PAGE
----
North Carolina Newspapers

(*ublished by Journalism Class of Rocky Mount Senior High Scbool
VOL. -xxxm NO. s
Annual Convention To Meet Here
Neal Adkins, Ernesto Arroyo, Eddie Allen, and Greg: Low dis
cuss ideas which they learned at the Student Couilcil Congress
in Charlotte. (Photo by Killebrew)
Greg Low, Eddie Allen, Neal
Adkins, and Ernesto Arroyo
traveled to Charlotte, North Car-
oUna as delegates to the North
Carolina Student Council Con
gress, which was held October 14
15 and 16.
These delegates accompanied
by Miss Kitchln left for Char
lotte at noon Sunday, October
14 In order to arrive at Myers
Park for a snack supper at 6:00.
The first session of the NCSCC
was held at 7:30 p.m. Sunday,
Delegates attended discussion
groups concerning responsibility
of officers, committees and
sponsors, activities including
year-long programs and assem
blies, citizenship of training
leaders, parliamentary law, and
honor systenis, and harmony of
faculty-student relationship,
public relations and orientation
of new students.
Greg, Eddie, and Neal were
elected as delegates to this meet
ing in the Student Organization
meeting of September 25.
Ernesto, foreign exchange stu
dent, was automatically a
Eleven Boys Nominated To Compete
For John M. Moreheod Scholarship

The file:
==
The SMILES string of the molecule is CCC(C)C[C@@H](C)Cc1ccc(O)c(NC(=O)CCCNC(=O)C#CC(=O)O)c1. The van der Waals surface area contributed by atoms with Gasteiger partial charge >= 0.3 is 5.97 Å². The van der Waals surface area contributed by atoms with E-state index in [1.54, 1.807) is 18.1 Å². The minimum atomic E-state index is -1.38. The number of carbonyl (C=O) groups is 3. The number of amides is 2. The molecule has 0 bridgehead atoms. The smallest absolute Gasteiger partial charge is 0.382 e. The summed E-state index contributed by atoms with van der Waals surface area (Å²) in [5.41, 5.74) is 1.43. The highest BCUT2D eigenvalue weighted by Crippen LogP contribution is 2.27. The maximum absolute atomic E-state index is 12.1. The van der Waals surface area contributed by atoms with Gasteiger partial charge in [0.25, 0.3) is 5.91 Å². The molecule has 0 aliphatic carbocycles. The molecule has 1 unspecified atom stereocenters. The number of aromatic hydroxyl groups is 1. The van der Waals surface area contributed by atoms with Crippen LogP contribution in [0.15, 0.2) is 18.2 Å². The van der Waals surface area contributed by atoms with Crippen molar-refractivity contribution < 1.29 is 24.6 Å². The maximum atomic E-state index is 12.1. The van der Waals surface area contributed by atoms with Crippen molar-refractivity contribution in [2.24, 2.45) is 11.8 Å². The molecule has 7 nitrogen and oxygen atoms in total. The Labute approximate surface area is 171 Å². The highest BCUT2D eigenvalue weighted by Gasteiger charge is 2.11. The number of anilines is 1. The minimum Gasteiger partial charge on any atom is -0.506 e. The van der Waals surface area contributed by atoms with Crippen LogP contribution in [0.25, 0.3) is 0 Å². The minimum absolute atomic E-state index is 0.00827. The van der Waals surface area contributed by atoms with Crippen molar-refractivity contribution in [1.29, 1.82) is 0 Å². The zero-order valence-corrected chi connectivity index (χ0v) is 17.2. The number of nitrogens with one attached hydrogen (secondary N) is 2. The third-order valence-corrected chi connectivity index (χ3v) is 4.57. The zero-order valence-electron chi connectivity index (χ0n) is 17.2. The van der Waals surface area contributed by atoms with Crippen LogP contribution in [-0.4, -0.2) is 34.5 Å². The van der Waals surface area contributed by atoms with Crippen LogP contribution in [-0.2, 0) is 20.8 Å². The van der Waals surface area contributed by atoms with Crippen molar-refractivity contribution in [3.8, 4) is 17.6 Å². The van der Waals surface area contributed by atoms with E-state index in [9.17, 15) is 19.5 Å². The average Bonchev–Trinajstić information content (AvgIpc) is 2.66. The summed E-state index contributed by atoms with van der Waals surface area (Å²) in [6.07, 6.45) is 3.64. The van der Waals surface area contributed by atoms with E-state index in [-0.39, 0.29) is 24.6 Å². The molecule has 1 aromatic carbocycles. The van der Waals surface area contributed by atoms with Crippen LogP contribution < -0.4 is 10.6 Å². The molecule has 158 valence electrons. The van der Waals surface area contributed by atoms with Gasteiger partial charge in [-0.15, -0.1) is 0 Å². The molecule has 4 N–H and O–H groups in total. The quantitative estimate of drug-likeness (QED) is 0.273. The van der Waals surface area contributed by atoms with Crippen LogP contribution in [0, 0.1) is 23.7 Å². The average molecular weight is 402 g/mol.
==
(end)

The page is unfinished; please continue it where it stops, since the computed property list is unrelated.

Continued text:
Eleven senior boys of Rocky
Mount Senior High School have
been notified by Miss Kate Parks
Kitchin that they have been no
minated for the John Motley
Morehead Scholarship,
Those who qualified are
Eddie Allen, Hilton Barrett,
Butch Clayton, Jimmy Coates,
Mike Floyd, Jimmy Hubbard,
Greg Low, Jlm McChesney,
Wrennle Pitt, Dwight Thomas and
Bebo White,
Morhead Scholarships are
awarded to outstanding high
school senior boys for study at the
University of North Carolina at
Chapel Hill,. The award is made
for only one year but Is annually
renewable depending upon the re
cipient’s erades and conduct. The
value of the scholarship is
41275 per year. This amount
can and may be Increased or de
creased at the beginning of any
year by the Trustees of the
Foundation. Financial need is not
regarded in the competition.
On making appointments,
sp.halarsbln cammittaas wUI ro-
gard the qualities laid down by
Mr. Morehead in the indenture
creating the foundation. They are
PTSA To Conduct
1962 Open House
Approximately 2000 teachers
will attend the Fortieth Annual
Convention of the Northeastern
District North Carolina Edu
cation Association tobeheldhere
next Tuesday. The theme of the
1962 convention is “Learnlng-
The Passport to Freedom”.
These teachers will come from
eighteen county school systems,
Rocky Mount, Greenville, Tar-
boro , Elizabeth Ckty, Roahoke
Rapids City schools, and East
Carolina College, North Carolina,
Wesleyan College, Chowan
College, and the College of
Albemarle. Students in the cities
and counties mentioned above will
have an all-day holiday.
The meeting in general will
consist of departmental meet
ings, luncheons and a general
session. Departmental meetings
will be held in classrooms of
Rocky Mount Senior High from
'10:00-11:30. There will be nine
teen departmental meetings, con
cerning every phase of school life
from agriculture to attendance
Following these meetings,
luncheons will be held In some of
the Rocky Mount restaurants.
Classroom teachers will eat at
Josh Bullock’s, directors of in